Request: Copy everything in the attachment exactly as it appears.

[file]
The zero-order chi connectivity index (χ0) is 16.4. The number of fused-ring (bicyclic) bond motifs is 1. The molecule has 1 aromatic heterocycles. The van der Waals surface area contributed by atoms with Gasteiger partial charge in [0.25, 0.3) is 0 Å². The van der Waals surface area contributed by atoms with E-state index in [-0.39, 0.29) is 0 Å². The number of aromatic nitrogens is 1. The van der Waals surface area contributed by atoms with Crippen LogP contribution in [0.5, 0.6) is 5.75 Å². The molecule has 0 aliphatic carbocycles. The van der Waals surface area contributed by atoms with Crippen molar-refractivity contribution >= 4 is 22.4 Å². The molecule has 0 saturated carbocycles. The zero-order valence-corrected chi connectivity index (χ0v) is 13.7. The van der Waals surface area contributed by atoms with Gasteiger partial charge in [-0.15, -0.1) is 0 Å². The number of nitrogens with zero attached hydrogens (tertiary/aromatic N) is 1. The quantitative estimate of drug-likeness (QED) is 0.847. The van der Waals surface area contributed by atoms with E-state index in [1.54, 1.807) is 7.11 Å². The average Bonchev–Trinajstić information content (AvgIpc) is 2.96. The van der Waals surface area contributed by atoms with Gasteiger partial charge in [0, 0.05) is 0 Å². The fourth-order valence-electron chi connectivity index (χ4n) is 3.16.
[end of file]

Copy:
The zero-order chi connectivity index (χ0) is 16.4. The number of fused-ring (bicyclic) bond motifs is 1. The molecule has 1 aromatic heterocycles. The van der Waals surface area contributed by atoms with Gasteiger partial charge in [0.25, 0.3) is 0 Å². The van der Waals surface area contributed by atoms with E-state index in [-0.39, 0.29) is 0 Å². The number of aromatic nitrogens is 1. The van der Waals surface area contributed by atoms with Crippen LogP contribution in [0.5, 0.6) is 5.75 Å². The molecule has 0 aliphatic carbocycles. The van der Waals surface area contributed by atoms with Crippen molar-refractivity contribution >= 4 is 22.4 Å². The molecule has 0 saturated carbocycles. The zero-order valence-corrected chi connectivity index (χ0v) is 13.7. The van der Waals surface area contributed by atoms with Gasteiger partial charge in [-0.15, -0.1) is 0 Å². The number of nitrogens with zero attached hydrogens (tertiary/aromatic N) is 1. The quantitative estimate of drug-likeness (QED) is 0.847. The van der Waals surface area contributed by atoms with E-state index in [1.54, 1.807) is 7.11 Å². The average Bonchev–Trinajstić information content (AvgIpc) is 2.96. The van der Waals surface area contributed by atoms with Gasteiger partial charge in [0, 0.05) is 0 Å². The fourth-order valence-electron chi connectivity index (χ4n) is 3.16.